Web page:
Assad joins forces with Libya's rogue general Haftar to combat 'Turkish aggression'

Assad joins forces with Libya's rogue general Haftar to combat 'Turkish aggression'
Syrian authorities announced the formation of diplomatic relations with Libya's rogue General Khalifa Haftar on Sunday to combat Turkish aggression in both countries.
3 min read
02 March, 2020
Haftar's forces have been fighting Libya's government fighters to capture Tripoli [Getty]
Damascus and parallel Libyan authorities opposed to the UN-recognised government in Tripoli agreed on Sunday to exchange diplomatic missions and confront Turkish "interference", state media said.

A delegation representing eastern Libyan strongman Khalifa Haftar met Syrian Foreign Minister Walid Muallem in Damascus, state news agency SANA said.

"A memorandum of understanding was signed... for the reopening of diplomatic and consular missions," SANA said.

Libya has not had any representation in Damascus since 2012, following the fall and killing of dictator Muammar Qaddafi in an uprising.

Read also: Syria Weekly: Turkey retaliation blocks regime's advance in Idlib

Muallem said diplomatic missions would be reopened in Damascus and the eastern Libyan city of Benghazi, controlled by Haftar's forces.

The two sides also pledged to coordinate to "confront Turkish interference and aggression against both countries".

Turkey backs the UN-recognised Government of National Accord (GNA) in the Libyan capital Tripoli, and has dispatched troops and pro-Turkish Syrian fighters to the North African country.

Haftar, backed by the Syrian regime's main ally Russia, has been battling since April to seize Tripoli from the GNA.

Syria's conflict, sparked by the brutal repression of anti-government protests in 2011, has killed more than 380,000 people and displaced millions.

The Arab League suspended Syria's membership in November 2011 as the death toll mounted.

Several regional powers suspended diplomatic ties with Damascus after the brutal suppression of protests by President Bashar al-Assad's regime.

Some have since restored those ties. In December 2018, the United Arab Emirates reopened its embassy, followed by Bahrain.

The agreement comes as tensions spiral between Syrian regime and Turkish forces in northwestern Syria, where bombardment has killed dozens of troops on each side.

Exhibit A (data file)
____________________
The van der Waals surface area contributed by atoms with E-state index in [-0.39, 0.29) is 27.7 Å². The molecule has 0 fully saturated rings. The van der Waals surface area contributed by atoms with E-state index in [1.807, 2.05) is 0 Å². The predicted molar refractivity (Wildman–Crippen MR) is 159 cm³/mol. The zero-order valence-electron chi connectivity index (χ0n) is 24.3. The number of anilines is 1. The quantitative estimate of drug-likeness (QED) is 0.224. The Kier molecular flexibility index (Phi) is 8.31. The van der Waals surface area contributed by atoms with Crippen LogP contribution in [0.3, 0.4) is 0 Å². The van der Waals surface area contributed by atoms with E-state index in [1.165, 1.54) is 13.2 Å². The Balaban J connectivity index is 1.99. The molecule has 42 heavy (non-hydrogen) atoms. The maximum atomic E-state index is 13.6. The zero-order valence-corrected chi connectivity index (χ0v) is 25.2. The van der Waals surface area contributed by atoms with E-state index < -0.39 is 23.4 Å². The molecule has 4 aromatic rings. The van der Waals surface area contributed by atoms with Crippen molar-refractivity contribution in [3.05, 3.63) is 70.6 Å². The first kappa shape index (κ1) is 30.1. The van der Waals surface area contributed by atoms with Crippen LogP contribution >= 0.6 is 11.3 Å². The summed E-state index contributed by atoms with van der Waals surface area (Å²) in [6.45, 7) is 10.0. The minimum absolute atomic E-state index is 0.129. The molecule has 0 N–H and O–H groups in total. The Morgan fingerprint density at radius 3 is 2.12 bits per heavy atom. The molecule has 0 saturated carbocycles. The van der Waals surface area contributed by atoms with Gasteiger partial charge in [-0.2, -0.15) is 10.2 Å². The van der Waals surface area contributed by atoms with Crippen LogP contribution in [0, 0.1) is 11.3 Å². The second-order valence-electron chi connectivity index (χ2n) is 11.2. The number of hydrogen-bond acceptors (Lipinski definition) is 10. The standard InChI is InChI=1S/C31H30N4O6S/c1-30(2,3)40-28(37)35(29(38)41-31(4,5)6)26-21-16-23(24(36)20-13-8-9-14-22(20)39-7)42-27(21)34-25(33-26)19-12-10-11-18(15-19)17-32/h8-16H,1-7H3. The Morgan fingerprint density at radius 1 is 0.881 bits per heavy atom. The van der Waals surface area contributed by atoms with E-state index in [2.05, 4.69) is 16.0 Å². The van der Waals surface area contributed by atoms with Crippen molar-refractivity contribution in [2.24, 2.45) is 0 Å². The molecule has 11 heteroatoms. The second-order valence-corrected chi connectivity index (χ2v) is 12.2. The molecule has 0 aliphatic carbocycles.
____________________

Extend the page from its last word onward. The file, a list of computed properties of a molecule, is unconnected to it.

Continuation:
On Sunday, at least 19 regime soldiers were killed in Turkish drone strikes targeting a military convoy in the Jabal Al-Zawiya area and a base near Maarat Al-Numan city, a war monitor reported.

That came after Turkish forces "targeted" two Syrian regime planes over the embattled rebel bastion of Idlib in northwest Syria, just moments following an announced military operation dubbed "Operation Spring Shield".

"Following the heinous attack on 27 February in Idlib, operation 'Spring Shield' successfully continues," Turkish Defence Minister Hulusi Akar said in a televised speech.

Read also: Erdogan vows to liberate all of Libya from Russian-backed General Haftar

"We don't have the desire or intention to clash with Russia," the minister added. Thirty-four Turkish troops have been killed in Syria since Thursday.

"Our intention is to stop the regime's massacres, and prevent... migration," he said.

"We expect Russia to stop the regime's attacks and to use their influence to ensure the regime withdraws to the borders of the Sochi agreement."

Turkey has 12 observation posts established in rebel-held Idlib following a 2018 deal between Ankara and Moscow signed in the Black Sea resort of Sochi.

But the regime recently has pressed ahead with an assault, killing hundreds of civilians and forcing nearly a million to flee from their homes in the region.

Rebel-supporter Turkey and Damascus ally Russia previously worked closely to prevent a regime offensive in Idlib despite being on opposing sides of the nine-year war.

Turkish President Recep Tayyip Erdogan last month warned Damascus to get behind the agreed borders otherwise Ankara would use military force to push the regime back.

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